Teachers pass on life lessons to students in eastern Ukraine

12-year-old Oleksandra Hanusova was forced to flee the conflict in eastern Ukraine five years ago. Now enrolled at a school in Sievierodonetsk, Oleksandra is finally able to study in peace.

UNICEF/2019/Simonenko /Severodonetsk

20 June 2019

12-year-old Oleksandra Hanusova had no time to pack when she was forced to flee the conflict in eastern Ukraine five years ago.

“We lived in Luhansk,” the young student recalls. “I remember the day when the first shelling happened, hitting right our district called Druzhba. My dad came from work and sent me, my mom and younger brother to the bus station, literally in what we were wearing – flip-flops and shorts.”

Now enrolled at a school in Sievierodonetsk, Oleksandra is finally able to study in peace. But she is not the only one to have lost her home. Of the nearly nine hundred students here, every eighth boy or girl is displaced.

School principal Tetiana Koriakina knows just how important it has been to make Oleksandra and other displaced children feel welcome.


Since 2016, she has been among over 100 teachers trained by UNICEF to provide vulnerable children with life skills education, increasing the likelihood that they will contribute positively to post-conflict recovery. Skills taught under the ‘Safe School’ project include clear communication, empathy, cooperation, problem-solving, respect for human rights and reconciliation.

Oleksandra felt welcomed since day one. She now takes part in almost all school events and has even become a correspondent for the school’s website. Thanks to the ‘Safe School’ project, she has also learned valuable new skills.

“We learned to understand what bullying is,” she says. “There was even a special roundtable at our school on this topic. Together with the teachers, student representatives and student mediators, we discussed how to counter it and what the solution for this problem may be. We also learned how to understand each other better and solve conflicts through mediation.”

Tetiana says it has been a learning process for everyone, including the teachers.

“Safety and inclusion were always priorities for us,” Tetiana says, “However, when we first analyzed our school with the help of UNICEF, it turned out that we needed to rethink many things. A big problem is safe drinking water – a large education facility like this requires over 35 cubic meters an hour. We also need to create recreation areas in order for children to understand and respect each other.”

“Most importantly, we received new tools,” the principal continues. “The authors of the ‘Safe School’ project developed an online testing system of sorts, which is open to both teachers and students. The results of the survey paint a picture that allows us to identify problems.”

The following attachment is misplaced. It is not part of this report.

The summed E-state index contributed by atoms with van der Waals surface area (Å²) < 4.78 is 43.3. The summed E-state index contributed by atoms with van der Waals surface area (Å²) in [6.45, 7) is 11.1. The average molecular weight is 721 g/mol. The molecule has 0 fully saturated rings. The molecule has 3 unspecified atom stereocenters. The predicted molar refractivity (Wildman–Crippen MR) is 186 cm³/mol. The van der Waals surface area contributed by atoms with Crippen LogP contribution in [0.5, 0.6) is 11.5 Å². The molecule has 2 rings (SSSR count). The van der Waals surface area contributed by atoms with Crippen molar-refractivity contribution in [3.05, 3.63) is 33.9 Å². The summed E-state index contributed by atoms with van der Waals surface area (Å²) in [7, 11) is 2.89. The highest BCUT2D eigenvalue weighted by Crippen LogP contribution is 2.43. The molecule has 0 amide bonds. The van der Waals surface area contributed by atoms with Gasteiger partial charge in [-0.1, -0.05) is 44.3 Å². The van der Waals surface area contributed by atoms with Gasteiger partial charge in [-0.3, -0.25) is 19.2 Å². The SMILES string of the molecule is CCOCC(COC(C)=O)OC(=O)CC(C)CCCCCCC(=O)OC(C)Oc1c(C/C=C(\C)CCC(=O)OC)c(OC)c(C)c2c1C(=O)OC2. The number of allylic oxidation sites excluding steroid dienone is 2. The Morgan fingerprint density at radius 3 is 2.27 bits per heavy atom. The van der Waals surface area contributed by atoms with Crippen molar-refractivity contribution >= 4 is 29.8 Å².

Students like 12-year-old Eldar Dovbush have been eager to put into practice the communication and mediation skills they have learned.                                 

“There was a conflict between several students at school,” he says. “So, we sat down to settle this conflict at the roundtable and talked about what needed to be done to prevent such things from happening again in the future.”

Oleksandra is now preparing to graduate. She hopes to study at university and become a journalist. School has transformed her life for the better and, with the help of the ‘Safe School’ project, others will continue in her footsteps. 

In addition to promoting the ‘Safe School’ project, UNICEF is working with partners across eastern Ukraine to provide much-needed counselling, psychosocial support, and information on the risks of mines to hundreds of thousands of children, youth and caregivers affected by the conflict.


But many children remain vulnerable. The conflict in eastern Ukraine has taken a devastating toll on the education system, destroying and damaging hundreds of schools and forcing 700,000 children to learn in fragile environments, amidst volatile fighting and the dangers posed by unexploded weapons of war. The situation is particularly severe for 400,000 children who live within 20km of the “contact line”, which divides the government and non-government-controlled areas and where shelling and mine-contamination pose a lethal threat.

UNICEF urges all governments, including Ukraine, to endorse the Safe Schools Declaration, an intergovernmental political commitment to take concrete measures to protect students, educators and educational facilities from deliberate and indiscriminate attack during armed conflict.

UNICEF/2019/Simonenko /Severodonetsk